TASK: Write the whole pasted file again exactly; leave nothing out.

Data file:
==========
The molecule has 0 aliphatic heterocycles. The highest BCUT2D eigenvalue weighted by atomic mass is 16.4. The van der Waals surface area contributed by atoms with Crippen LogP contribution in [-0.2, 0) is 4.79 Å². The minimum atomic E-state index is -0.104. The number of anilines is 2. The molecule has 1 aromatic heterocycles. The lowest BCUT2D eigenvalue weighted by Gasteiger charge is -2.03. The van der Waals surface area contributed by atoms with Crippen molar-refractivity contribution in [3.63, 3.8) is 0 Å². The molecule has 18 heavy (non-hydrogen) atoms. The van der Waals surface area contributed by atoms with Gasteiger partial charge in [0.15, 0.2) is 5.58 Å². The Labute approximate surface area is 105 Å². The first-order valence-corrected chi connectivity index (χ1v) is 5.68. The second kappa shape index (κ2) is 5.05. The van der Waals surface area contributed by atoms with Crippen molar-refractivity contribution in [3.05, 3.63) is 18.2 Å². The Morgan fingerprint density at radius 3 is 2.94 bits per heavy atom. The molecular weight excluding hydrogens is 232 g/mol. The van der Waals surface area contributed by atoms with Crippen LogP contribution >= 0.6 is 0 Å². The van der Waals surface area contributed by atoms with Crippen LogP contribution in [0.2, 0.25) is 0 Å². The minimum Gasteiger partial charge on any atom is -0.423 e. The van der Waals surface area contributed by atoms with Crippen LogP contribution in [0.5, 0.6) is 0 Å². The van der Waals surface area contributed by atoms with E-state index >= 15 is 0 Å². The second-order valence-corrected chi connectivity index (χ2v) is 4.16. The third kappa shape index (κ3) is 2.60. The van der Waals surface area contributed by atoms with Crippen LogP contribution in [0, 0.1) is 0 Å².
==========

The molecule has 0 aliphatic heterocycles. The highest BCUT2D eigenvalue weighted by atomic mass is 16.4. The van der Waals surface area contributed by atoms with Crippen LogP contribution in [-0.2, 0) is 4.79 Å². The minimum atomic E-state index is -0.104. The number of anilines is 2. The molecule has 1 aromatic heterocycles. The lowest BCUT2D eigenvalue weighted by Gasteiger charge is -2.03. The van der Waals surface area contributed by atoms with Crippen molar-refractivity contribution in [3.63, 3.8) is 0 Å². The molecule has 18 heavy (non-hydrogen) atoms. The van der Waals surface area contributed by atoms with Gasteiger partial charge in [0.15, 0.2) is 5.58 Å². The Labute approximate surface area is 105 Å². The first-order valence-corrected chi connectivity index (χ1v) is 5.68. The second kappa shape index (κ2) is 5.05. The van der Waals surface area contributed by atoms with Crippen molar-refractivity contribution in [3.05, 3.63) is 18.2 Å². The Morgan fingerprint density at radius 3 is 2.94 bits per heavy atom. The molecular weight excluding hydrogens is 232 g/mol. The van der Waals surface area contributed by atoms with Crippen LogP contribution >= 0.6 is 0 Å². The van der Waals surface area contributed by atoms with Crippen LogP contribution in [0.2, 0.25) is 0 Å². The minimum Gasteiger partial charge on any atom is -0.423 e. The van der Waals surface area contributed by atoms with Crippen LogP contribution in [0.5, 0.6) is 0 Å². The van der Waals surface area contributed by atoms with E-state index >= 15 is 0 Å². The second-order valence-corrected chi connectivity index (χ2v) is 4.16. The third kappa shape index (κ3) is 2.60. The van der Waals surface area contributed by atoms with Crippen LogP contribution in [0, 0.1) is 0 Å².